Stewart reflected on "Insurrection" to IGN primarily by reflecting how dialogue-heavy the feature was, and how its particular focus on romance would not factor into "Nemesis." Those elements that had defined "Insurrection" and its reputation among "Star Trek" fans were at the top of Stewart's mind when he talked to "Nemesis" screenwriter John Logan about the narrative direction of this new feature. Being conscious of those flaws helped mold the creative direction of "Star Trek: Nemesis," which demonstrated a commendable willingness on the part of the filmmakers to recognize the mistakes of the past ... even if it didn't ensure that "Star Trek: Nemesis" would avoid its own unique shortcomings.

The troubled pay negotations of Star Trek: Nemesis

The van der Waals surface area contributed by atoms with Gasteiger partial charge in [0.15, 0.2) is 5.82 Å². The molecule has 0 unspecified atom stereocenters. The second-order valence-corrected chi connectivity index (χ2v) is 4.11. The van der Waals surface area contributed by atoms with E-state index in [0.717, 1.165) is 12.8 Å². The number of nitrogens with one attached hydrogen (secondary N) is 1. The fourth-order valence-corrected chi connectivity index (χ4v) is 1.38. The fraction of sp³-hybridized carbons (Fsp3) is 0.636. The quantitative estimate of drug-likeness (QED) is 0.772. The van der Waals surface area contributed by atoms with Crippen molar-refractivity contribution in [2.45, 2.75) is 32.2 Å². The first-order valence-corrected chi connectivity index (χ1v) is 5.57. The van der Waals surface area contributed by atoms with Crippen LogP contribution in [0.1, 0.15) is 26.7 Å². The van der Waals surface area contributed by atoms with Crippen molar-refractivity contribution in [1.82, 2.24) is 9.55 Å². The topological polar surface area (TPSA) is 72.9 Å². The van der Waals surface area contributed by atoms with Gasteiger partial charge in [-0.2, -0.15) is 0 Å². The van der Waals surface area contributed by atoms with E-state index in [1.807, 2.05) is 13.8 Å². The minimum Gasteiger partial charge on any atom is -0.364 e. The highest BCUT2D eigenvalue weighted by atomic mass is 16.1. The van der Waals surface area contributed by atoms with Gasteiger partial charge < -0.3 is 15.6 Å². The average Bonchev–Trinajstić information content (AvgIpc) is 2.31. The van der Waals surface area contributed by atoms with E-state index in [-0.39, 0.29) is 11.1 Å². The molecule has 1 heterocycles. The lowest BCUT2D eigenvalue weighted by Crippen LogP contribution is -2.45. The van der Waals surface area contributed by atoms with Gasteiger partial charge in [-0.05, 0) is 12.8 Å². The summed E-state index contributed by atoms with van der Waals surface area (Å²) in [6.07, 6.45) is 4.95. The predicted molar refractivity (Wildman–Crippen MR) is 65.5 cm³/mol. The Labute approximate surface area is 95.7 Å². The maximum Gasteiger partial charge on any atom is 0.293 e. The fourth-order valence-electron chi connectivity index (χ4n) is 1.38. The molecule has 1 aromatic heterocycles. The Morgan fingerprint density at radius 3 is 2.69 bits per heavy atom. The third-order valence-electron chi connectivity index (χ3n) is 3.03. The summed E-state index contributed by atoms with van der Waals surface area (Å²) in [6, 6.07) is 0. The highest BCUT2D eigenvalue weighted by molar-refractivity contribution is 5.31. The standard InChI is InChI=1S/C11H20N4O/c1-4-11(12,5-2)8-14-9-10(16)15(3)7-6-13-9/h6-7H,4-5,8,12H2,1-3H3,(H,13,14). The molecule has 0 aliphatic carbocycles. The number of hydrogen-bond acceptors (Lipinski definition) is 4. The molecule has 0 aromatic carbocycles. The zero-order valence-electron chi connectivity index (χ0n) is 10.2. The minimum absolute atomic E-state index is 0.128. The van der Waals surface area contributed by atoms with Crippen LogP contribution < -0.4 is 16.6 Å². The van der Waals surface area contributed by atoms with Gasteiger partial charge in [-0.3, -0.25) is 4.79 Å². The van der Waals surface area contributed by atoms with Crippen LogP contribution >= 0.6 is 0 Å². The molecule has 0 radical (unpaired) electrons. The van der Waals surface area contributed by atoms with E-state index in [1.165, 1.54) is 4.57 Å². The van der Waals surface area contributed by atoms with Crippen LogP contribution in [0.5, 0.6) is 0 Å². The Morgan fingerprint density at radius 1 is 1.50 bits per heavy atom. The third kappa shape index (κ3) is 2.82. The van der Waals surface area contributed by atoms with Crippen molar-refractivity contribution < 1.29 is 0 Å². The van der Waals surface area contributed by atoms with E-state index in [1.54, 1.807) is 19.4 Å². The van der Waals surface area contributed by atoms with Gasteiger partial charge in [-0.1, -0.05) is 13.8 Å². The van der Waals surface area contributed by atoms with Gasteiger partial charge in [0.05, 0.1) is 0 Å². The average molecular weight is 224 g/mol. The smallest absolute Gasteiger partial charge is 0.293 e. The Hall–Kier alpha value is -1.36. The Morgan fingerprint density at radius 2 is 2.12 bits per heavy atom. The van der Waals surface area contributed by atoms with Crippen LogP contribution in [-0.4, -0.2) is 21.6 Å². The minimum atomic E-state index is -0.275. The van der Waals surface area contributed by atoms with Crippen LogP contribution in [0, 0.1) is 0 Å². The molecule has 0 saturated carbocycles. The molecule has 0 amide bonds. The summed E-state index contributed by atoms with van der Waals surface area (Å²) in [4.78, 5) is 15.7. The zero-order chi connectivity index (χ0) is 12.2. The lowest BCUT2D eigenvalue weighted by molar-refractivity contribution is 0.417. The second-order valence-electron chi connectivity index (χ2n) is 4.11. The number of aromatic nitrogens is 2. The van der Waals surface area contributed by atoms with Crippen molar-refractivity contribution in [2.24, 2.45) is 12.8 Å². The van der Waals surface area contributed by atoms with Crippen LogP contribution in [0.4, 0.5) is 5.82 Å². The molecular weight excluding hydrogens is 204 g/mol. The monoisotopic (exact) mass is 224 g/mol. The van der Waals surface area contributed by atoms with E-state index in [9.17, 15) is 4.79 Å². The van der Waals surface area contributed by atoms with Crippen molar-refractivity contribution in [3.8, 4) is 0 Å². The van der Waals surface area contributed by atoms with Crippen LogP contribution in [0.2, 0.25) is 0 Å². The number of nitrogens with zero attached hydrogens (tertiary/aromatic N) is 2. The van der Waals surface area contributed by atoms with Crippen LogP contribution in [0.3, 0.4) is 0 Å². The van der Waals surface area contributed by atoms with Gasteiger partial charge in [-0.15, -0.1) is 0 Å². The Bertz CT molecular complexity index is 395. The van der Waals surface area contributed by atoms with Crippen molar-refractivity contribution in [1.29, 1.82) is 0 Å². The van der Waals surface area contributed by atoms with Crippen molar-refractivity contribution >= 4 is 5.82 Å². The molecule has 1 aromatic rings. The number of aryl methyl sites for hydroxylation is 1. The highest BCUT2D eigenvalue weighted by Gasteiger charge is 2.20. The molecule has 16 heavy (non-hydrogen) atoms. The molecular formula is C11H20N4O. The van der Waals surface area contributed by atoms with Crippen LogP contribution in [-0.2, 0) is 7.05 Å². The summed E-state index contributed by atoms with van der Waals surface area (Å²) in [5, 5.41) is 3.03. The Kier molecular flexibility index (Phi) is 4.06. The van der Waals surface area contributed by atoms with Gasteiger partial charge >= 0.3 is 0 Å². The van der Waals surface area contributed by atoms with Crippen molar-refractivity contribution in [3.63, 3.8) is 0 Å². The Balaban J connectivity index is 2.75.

Paramount Pictures has often been in a tricky place with "Star Trek." The brand name is technically iconic and, thanks to its cosmic backdrops and need to provide something you couldn't see on the various TV shows in the franchise, the movies always require a pretty penny to be realized on the big screen. However, international audiences have never been as enamored with the characters as North American viewers, which has ensured that the "Star Trek" movies have never been as big at the global box office as other juggernaut franchises like the "Lord of the Rings" or "Harry Potter" movies. These warring elements have ensured that budgets for "Star Trek" movies have always been a point of contention, and "Star Trek: Nemesis" was no exception.